Bully Teacher, Bully Kid

Submitted into Contest #140 in response to: Write a story inspired by a memory of yours.... view prompt


American Coming of Age High School

Bully Teacher, Bully Kid

(Based on a true story)

I am from Albuquerque, New Mexico and, yes, I’m Mexican American, born here but of Hispanic parents. But the story I’m about to tell you happened in a small town in California.  I was visiting my grandmother during the summer vacation from school.  It was 1989, I was 14 years old. 

My grandmother lived just a block away from the local high school. During the summer, the school’s gym was kept open for the town’s teens to have something to do. There was also a small swimming pool, but it cost money to go swimming there; playing in the gym was free. So, to pass the time, I played basketball in the gym during the day.

I’d either play one-on-one with another kid, or sometimes two-on two . . . whatever could be scrounged up. Usually, we played half court while the bigger kids play down at the other end. 

One day, I was playing horse with another boy about my age when he attempted a hook-shot that hit the rim low and rebounded into the other end of the court. I ran after it, but one of the big boys grabbed it and wouldn’t give it back. I grabbed it and pulled it away from him. Then he wrapped his arms around me from behind and wouldn’t let go. I was struggling to free myself while he was laughing and making cracks about my ethnicity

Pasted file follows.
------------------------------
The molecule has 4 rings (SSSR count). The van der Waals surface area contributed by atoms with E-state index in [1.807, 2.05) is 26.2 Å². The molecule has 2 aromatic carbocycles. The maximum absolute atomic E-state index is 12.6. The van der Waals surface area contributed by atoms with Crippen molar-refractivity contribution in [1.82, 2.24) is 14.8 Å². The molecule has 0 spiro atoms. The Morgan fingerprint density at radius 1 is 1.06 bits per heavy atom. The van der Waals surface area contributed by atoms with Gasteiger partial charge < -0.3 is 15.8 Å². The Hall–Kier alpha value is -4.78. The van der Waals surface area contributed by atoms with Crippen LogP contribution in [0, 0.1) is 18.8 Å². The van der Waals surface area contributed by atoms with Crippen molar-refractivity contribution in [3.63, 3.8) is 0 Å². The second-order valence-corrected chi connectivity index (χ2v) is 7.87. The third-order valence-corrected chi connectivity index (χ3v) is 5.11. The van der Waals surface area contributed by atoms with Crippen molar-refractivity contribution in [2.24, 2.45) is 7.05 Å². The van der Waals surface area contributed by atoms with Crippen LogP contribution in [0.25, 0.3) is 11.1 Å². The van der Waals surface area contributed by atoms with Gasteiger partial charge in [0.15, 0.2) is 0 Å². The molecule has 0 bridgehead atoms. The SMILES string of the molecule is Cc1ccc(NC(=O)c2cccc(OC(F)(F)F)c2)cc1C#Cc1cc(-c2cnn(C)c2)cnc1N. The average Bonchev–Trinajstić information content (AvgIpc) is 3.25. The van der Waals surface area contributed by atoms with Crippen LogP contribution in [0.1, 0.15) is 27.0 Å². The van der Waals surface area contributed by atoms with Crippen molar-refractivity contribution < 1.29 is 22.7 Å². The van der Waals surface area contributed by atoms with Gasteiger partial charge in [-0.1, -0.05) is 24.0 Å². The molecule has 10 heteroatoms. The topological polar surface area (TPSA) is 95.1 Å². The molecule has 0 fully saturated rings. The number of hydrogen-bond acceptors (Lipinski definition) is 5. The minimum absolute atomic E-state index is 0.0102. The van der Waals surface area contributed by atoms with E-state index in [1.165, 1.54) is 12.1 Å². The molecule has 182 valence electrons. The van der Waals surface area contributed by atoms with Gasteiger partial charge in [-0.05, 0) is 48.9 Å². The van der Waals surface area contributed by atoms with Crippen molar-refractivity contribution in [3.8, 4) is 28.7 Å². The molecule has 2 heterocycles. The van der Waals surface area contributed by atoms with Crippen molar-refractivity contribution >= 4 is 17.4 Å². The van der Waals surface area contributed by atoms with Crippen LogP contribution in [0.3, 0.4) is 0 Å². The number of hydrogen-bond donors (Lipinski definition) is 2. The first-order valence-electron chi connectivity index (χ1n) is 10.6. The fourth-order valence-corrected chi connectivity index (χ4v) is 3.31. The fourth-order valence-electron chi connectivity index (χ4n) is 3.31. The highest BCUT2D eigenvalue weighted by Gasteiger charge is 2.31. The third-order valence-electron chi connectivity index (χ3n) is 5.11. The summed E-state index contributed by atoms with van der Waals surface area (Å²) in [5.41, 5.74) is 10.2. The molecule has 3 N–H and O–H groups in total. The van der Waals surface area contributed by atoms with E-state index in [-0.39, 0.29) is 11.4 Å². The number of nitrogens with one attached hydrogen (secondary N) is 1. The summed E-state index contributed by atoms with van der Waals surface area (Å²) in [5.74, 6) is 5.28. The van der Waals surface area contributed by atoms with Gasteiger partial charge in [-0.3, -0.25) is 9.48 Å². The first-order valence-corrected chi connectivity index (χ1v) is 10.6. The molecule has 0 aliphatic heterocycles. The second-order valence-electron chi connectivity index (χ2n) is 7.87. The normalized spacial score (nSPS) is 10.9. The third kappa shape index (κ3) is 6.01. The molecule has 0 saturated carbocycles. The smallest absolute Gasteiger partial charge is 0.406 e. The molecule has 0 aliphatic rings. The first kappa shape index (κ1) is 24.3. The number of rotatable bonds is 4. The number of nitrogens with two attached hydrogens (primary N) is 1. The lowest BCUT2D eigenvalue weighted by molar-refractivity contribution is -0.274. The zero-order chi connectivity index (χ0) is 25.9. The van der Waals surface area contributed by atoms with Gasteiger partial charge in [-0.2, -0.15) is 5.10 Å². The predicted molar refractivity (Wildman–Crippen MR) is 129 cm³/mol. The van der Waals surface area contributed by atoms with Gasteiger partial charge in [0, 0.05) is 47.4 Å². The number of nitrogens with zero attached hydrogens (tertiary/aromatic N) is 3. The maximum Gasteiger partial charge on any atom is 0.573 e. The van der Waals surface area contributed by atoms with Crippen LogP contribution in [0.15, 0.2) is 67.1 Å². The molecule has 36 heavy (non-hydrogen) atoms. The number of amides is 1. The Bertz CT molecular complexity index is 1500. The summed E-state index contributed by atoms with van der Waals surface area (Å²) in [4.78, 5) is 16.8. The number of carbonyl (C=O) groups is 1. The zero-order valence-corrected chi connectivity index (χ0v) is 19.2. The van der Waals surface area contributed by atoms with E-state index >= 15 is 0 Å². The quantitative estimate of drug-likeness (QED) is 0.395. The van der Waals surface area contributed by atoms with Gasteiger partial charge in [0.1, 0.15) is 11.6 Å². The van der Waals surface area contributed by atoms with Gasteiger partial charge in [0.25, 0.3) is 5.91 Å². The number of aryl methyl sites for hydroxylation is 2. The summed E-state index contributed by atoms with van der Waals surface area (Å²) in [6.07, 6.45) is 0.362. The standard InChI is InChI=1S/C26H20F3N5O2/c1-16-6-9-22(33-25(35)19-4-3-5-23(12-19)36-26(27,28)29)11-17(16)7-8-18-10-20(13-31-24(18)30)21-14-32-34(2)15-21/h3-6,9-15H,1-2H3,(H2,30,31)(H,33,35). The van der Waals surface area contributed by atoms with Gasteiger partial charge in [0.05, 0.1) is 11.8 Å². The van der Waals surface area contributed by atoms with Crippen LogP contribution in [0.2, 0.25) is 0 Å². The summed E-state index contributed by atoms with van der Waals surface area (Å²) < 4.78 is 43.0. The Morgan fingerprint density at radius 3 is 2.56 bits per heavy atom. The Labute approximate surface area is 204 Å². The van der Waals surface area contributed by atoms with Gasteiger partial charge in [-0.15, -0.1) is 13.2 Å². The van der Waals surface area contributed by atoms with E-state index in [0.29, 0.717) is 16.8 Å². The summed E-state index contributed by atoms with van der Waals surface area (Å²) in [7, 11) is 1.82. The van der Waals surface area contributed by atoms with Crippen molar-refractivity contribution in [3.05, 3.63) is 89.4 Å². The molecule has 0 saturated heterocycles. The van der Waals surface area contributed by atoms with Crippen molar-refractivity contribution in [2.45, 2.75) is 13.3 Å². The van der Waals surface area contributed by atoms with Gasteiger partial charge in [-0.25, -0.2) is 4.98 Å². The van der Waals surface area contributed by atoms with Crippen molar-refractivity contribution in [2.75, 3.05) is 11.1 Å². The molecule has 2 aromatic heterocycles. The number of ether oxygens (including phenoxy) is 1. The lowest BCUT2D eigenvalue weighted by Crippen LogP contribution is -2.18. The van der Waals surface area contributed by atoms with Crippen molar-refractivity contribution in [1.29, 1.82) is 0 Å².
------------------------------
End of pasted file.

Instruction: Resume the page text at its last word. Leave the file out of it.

About then, the high school coach walked in and saw us. He didn’t know what had taken place, he just saw two boys fighting in his gym. He pulled us apart and then said, “So you want to fight, do you?” No questions of what had prompted the scuffle or anything. He continued, “Let’s do it the right way. I’ll get some boxing gloves and let you slug it out. How’s that?” The big boy just smiled and said, “OK by me!” He looked to be about 18, six-feet tall and weighing in at maybe 175. 

Now, as I said, I was 14 and rather small for my age at 5’5”, weighing 106. But I wasn’t afraid of him. I just couldn’t believe the adult here would propose such a mismatch. I said, “It doesn’t bother you that he’s got 6 or more inches on me and more than 50 pounds?”

I think the boy must have been one of the coach’s favorites, perhaps a star player on one of his teams. He seemed to grin at the boy and replied to me, “Well, you were big enough to get into a fight with him. I’m just saying let’s do it the right way.”

He was really enjoying trying to humiliate me. I was the stranger in his town. He’d show me what his boys can do if I mess with them! Probably, he expected me to cower and plead not to make me fight his star football, or basketball, or whatever player. I think he would have enjoyed either seeing me grovel to get out of the match or, dare he hope for me to accept the challenge and watch the Spic Grease Ball get a proper American ass-whoopin’?

But I didn’t back down from the bully-teacher and certainly not from the bully-kid. I just said, “OK, have it your way. Are we going to fight right here on the basketball court? What are the rules? . . . 3-minute rounds, or just go at it until someone is on the floor and not getting up, or what?”